Bay Area Rapid Transit

The windows on the hillside glow
through mist that burns
away as the sun
raises gulls above the rooftops.
At the edge of America
summer is a chilly wind
and trees lean with its pull.
The streets awaken
into leaf rustle and sparrow
song. The radio speaks
many languages. Gophers
are at work in the underground.
It’s a dangerous time:
use caution, like the cyclist
with skin dark as fear
telling everyone he passes
what he has in his hand is “only
a cell phone, don’t worry
it’s only . . . ”

The train is a high speed fingernail
scraping against the dark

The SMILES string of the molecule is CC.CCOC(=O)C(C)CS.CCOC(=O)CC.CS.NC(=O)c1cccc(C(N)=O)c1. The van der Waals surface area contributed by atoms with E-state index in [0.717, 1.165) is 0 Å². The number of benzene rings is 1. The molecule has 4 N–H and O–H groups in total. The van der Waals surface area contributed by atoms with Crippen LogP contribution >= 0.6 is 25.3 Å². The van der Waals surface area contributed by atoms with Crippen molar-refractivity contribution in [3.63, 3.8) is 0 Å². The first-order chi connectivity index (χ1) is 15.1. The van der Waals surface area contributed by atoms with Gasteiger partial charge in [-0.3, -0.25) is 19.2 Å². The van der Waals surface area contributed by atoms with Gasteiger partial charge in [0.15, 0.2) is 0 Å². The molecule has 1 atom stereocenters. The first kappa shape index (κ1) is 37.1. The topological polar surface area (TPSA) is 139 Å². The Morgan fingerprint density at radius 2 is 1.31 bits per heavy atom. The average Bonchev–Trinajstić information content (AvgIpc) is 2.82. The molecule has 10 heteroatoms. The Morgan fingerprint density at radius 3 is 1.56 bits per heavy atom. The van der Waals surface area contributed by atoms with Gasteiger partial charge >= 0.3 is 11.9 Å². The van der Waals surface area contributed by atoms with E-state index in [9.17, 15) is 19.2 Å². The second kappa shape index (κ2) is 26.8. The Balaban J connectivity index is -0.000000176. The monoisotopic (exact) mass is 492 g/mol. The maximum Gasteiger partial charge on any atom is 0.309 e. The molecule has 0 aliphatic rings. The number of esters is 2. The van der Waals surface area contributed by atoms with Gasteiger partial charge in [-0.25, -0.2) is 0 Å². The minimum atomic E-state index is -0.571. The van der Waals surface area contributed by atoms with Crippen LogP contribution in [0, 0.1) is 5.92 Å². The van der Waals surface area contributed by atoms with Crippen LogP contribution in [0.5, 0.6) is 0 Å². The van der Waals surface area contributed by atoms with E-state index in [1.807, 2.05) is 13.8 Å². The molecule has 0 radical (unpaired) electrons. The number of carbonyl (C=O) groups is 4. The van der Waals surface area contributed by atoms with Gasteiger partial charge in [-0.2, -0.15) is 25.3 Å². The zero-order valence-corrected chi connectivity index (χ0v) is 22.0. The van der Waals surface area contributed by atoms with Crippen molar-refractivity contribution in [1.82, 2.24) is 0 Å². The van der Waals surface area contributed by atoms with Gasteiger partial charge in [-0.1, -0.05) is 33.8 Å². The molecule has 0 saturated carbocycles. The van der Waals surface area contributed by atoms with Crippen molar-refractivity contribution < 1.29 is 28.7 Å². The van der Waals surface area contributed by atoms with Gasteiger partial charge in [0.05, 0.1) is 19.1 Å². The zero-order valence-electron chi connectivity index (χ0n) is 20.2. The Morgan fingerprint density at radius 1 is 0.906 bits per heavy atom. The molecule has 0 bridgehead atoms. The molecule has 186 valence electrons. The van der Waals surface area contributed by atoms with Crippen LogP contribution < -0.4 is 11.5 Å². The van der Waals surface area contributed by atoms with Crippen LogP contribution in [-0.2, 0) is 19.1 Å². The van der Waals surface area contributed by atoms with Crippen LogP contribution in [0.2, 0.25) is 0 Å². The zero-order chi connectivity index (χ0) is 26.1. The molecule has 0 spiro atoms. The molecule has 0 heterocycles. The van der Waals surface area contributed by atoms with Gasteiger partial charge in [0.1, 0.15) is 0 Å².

when it passes through the tunnel
before rising into daylight
where the call to revolution
is posted for all
who can read its fine print
to the end of the line.

It’s a street noise kind of day
with no more
than the usual music
from a vendor’s radio
and some traffic hum
until the voice wakes up
inside a man who sits
cross-legged and calls
the souls out from passersby
who walk contentedly away
without them.

The nails that hold it all together
have come loose: bundles
on the pavement, a constant call
for small change, and dreamscent
in the air. The crazy light
is spinning on the fire truck
come to carry midnight’s failing
heart away.

David Chorlton lives in Phoenix and enjoys a view of the desert mountain that occupies its space surrounded by the city. He has had an unusual year in which watching the local wildlife has been a help in his recovery. Read other articles by David.